In an interview with police, Perry identified defendant in the MySpace photo as the shooter. Police also showed her still photos from surveillance videos taken at Mohr 1, in which she was able to identify defendant, Williams, and Williams's car. The surveillance videos show a man identified as defendant leaving Williams's car first and heading into the housing complex, followed by a second man. About two minutes later, a youth got out of Williams's car and ran in the direction defendant and Jones had gone. Within 30 seconds, all three of them returned to the car, got in, and drove away.
The day before the shooting, Williams hosted a memorial barbecue for Anthony Dailey, known as “Active, ” a Ghost Town gang member killed in 2007. She had T-shirts made with Dailey's picture on them for the event. Defendant, Jones and Dailey were close, and defendant was wearing one of the memorial T-shirts on the day of the shooting.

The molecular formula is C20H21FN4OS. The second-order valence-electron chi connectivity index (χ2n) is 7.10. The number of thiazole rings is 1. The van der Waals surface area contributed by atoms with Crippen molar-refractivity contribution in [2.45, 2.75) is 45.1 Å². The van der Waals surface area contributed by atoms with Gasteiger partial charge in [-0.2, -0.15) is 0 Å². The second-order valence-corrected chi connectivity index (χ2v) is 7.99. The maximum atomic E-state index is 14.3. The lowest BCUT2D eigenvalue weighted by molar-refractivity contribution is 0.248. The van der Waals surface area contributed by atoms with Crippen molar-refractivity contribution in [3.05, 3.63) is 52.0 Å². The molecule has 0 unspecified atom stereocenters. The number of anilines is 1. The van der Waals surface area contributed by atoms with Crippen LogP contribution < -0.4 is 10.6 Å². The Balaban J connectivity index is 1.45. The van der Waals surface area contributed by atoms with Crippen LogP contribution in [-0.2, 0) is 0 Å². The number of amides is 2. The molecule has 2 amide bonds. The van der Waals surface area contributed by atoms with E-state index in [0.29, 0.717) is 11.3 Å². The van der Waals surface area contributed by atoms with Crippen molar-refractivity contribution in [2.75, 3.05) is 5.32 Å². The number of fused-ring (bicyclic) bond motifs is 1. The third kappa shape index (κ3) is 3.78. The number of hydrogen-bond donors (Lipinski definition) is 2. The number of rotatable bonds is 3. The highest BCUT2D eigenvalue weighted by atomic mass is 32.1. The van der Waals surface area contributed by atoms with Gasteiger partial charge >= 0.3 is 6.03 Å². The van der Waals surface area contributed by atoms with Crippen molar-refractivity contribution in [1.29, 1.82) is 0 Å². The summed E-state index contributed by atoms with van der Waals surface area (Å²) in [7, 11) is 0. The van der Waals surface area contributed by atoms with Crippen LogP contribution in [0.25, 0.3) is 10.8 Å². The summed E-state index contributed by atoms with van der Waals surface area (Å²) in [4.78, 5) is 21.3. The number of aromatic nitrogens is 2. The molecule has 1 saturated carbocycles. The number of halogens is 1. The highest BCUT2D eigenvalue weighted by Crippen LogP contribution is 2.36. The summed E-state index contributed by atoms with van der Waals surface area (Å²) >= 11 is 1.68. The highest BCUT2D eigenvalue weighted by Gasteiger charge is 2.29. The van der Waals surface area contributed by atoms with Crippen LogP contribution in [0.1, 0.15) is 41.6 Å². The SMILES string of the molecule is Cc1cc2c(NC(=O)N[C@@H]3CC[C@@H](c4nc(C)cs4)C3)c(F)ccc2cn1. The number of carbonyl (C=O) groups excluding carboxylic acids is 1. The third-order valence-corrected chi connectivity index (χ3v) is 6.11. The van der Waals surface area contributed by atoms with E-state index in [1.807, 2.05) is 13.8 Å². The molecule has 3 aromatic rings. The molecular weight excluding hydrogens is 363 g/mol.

Two days after the shooting, police arrested defendant and Williams for the murder. Ultimately, defendant and Jones were charged with murder. (Pen.Code, § 187, subd. (a).) The amended information further alleged defendant personally and intentionally discharged a firearm causing great bodily injury and death. (Pen.Code, §§ 12022.5, subd. (a), 12022.53, subds. (b) & (d), 12022.7, subd. (a).)
Police found the gun used to kill Johnson a few weeks later, in the course of investigating another shooting. Police discovered defendant was a contact in the cell phone of the individual from whom the gun was recovered.
A few months after his arrest, defendant escaped from the juvenile facility where he was being held for trial. In his cell, law enforcement found two handwritten letters addressed to “Dear Lord” in which he admitted “taking a human being ...